A new report by the AFL-CIO shows that workplace illnesses outrank workplace injuries as a cause of death by nearly 10 to 1. Pennsylvania had the lowest rate of workers injured on the job for 2011, but the number of workers who died due to illnesses or diseases contracted on the job was much higher. Fire fighters, nurses and those who work with patients are at much higher risk than the general population for contracting a deadly illness in the workplace, according to the AFL-CIO's study.
The statistics on workplace injury used by the AFL-CIO in its report come from both the Occupational Safety and Health Administration and the Bureau of Labor Statistics. Both agencies compile annual reports on work-related injuries and the industries that are most affected. According to OSHA and the BLS, fishing and logging have the highest injury death rates in the country. Currently, 13 people per day die in work-related accidents. However, neither OSHA nor the BLS accounts for work-related illness deaths which the AFL-CIO estimates account for another 137 deaths per day.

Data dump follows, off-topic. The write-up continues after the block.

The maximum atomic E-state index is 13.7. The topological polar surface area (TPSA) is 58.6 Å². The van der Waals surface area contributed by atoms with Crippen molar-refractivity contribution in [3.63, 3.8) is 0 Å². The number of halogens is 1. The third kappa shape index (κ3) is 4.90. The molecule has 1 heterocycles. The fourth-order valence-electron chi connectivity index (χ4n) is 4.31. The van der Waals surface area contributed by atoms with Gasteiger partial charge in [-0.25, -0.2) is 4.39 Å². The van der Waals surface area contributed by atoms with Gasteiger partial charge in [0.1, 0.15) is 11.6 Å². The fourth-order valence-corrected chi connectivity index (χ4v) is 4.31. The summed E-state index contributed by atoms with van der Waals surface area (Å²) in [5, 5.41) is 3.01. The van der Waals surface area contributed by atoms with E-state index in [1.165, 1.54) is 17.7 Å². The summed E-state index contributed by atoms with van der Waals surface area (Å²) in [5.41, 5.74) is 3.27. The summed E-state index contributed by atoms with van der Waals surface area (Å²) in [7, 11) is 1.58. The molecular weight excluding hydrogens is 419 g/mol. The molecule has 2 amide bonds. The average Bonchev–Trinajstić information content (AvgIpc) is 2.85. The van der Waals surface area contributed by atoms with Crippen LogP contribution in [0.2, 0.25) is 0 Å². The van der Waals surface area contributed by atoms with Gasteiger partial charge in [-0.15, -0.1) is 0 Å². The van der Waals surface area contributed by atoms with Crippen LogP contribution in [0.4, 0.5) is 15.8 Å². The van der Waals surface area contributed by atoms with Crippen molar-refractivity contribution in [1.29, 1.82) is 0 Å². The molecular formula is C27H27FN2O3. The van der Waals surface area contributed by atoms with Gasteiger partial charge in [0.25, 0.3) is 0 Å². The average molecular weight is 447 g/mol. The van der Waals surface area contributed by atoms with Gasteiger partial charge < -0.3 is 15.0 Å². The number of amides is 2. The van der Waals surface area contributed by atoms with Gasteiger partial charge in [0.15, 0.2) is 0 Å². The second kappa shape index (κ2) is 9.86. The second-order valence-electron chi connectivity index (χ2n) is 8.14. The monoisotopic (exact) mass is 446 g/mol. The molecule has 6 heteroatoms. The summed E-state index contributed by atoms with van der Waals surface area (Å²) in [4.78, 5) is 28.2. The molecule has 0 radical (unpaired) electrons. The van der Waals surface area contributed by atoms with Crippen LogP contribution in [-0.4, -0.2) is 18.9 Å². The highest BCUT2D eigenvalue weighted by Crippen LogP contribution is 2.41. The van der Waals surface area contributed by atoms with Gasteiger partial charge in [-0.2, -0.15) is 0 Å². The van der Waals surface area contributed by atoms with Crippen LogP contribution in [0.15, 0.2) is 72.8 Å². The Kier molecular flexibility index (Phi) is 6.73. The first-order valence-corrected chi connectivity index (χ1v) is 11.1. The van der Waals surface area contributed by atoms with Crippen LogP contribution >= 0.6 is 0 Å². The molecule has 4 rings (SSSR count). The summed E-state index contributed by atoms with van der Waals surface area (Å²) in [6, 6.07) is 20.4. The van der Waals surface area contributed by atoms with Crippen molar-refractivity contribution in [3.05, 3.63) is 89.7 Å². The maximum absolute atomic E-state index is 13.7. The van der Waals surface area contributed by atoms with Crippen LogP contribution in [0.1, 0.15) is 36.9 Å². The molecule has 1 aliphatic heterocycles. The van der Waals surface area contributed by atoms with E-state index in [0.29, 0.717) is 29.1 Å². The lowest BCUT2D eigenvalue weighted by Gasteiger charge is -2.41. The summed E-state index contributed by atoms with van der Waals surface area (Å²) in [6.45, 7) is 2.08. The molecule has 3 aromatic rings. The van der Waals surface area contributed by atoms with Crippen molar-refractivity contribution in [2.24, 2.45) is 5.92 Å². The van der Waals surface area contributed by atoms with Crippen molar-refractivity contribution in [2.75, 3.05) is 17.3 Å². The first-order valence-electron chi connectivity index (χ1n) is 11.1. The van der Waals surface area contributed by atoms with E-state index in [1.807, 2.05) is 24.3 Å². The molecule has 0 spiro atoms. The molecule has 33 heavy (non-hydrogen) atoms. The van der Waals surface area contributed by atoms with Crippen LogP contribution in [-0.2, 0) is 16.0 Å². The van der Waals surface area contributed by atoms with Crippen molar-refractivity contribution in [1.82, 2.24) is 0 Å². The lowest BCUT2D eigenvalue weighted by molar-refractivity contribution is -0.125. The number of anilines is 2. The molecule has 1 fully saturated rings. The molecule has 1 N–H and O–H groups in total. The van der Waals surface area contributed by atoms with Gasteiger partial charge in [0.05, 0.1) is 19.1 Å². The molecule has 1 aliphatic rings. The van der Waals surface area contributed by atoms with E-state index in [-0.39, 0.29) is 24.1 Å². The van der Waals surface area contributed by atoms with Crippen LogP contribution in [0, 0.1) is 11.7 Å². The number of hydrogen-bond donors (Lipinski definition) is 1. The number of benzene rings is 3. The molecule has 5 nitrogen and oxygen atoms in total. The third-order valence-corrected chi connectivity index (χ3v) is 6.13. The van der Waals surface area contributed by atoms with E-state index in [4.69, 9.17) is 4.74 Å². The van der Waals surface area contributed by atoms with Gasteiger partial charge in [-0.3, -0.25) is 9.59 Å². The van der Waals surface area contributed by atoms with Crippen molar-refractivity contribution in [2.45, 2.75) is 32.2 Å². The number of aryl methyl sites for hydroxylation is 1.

These statistics point out another fact: the trend toward safer workplaces seems to be declining. For the past three years, the rate of worker death and injury has remained relatively stable. Since the 1970s, workplace fatalities have decreased dramatically, but the downward shift seems to be slowing or stopping. In some groups, such as Latinos, rates may actually be rising. Currently, Latinos have a 14 percent higher rate of workplace deaths than any other group of workers.
A workers' compensation attorney may represent the family of a victim who has been killed by an illness or accident at work. The family may be entitled to compensation for the value of the victim's life as well as lost wages, medical costs and other expenses.
Source: MSNBC, "US work-related deaths top 150 a day, finds AFL-CIO report", Ned Resnikoff, May 08, 2013
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